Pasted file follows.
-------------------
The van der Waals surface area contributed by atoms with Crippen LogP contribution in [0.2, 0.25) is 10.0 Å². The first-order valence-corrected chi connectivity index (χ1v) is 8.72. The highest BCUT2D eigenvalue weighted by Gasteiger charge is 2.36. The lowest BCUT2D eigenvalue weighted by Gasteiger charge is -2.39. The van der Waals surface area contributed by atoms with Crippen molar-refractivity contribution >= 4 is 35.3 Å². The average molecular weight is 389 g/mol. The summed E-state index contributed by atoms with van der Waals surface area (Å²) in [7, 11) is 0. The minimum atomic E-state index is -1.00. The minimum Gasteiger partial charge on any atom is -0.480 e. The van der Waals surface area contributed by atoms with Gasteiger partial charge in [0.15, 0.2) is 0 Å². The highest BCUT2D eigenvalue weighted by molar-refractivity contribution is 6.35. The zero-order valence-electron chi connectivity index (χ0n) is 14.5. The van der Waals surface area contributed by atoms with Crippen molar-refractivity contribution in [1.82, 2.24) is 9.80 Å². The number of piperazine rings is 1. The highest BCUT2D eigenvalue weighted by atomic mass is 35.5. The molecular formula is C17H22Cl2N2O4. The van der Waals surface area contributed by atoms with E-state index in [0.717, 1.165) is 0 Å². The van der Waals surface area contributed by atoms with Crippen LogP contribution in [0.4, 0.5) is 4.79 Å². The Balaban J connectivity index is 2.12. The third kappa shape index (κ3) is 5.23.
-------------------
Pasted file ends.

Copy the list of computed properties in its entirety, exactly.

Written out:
The van der Waals surface area contributed by atoms with Crippen LogP contribution in [0.2, 0.25) is 10.0 Å². The first-order valence-corrected chi connectivity index (χ1v) is 8.72. The highest BCUT2D eigenvalue weighted by Gasteiger charge is 2.36. The lowest BCUT2D eigenvalue weighted by Gasteiger charge is -2.39. The van der Waals surface area contributed by atoms with Crippen molar-refractivity contribution >= 4 is 35.3 Å². The average molecular weight is 389 g/mol. The summed E-state index contributed by atoms with van der Waals surface area (Å²) in [7, 11) is 0. The minimum atomic E-state index is -1.00. The minimum Gasteiger partial charge on any atom is -0.480 e. The van der Waals surface area contributed by atoms with Gasteiger partial charge in [0.15, 0.2) is 0 Å². The highest BCUT2D eigenvalue weighted by molar-refractivity contribution is 6.35. The zero-order valence-electron chi connectivity index (χ0n) is 14.5. The van der Waals surface area contributed by atoms with Crippen molar-refractivity contribution in [1.82, 2.24) is 9.80 Å². The number of piperazine rings is 1. The highest BCUT2D eigenvalue weighted by atomic mass is 35.5. The molecular formula is C17H22Cl2N2O4. The van der Waals surface area contributed by atoms with E-state index in [0.717, 1.165) is 0 Å². The van der Waals surface area contributed by atoms with Crippen LogP contribution in [0.4, 0.5) is 4.79 Å². The Balaban J connectivity index is 2.12. The third kappa shape index (κ3) is 5.23.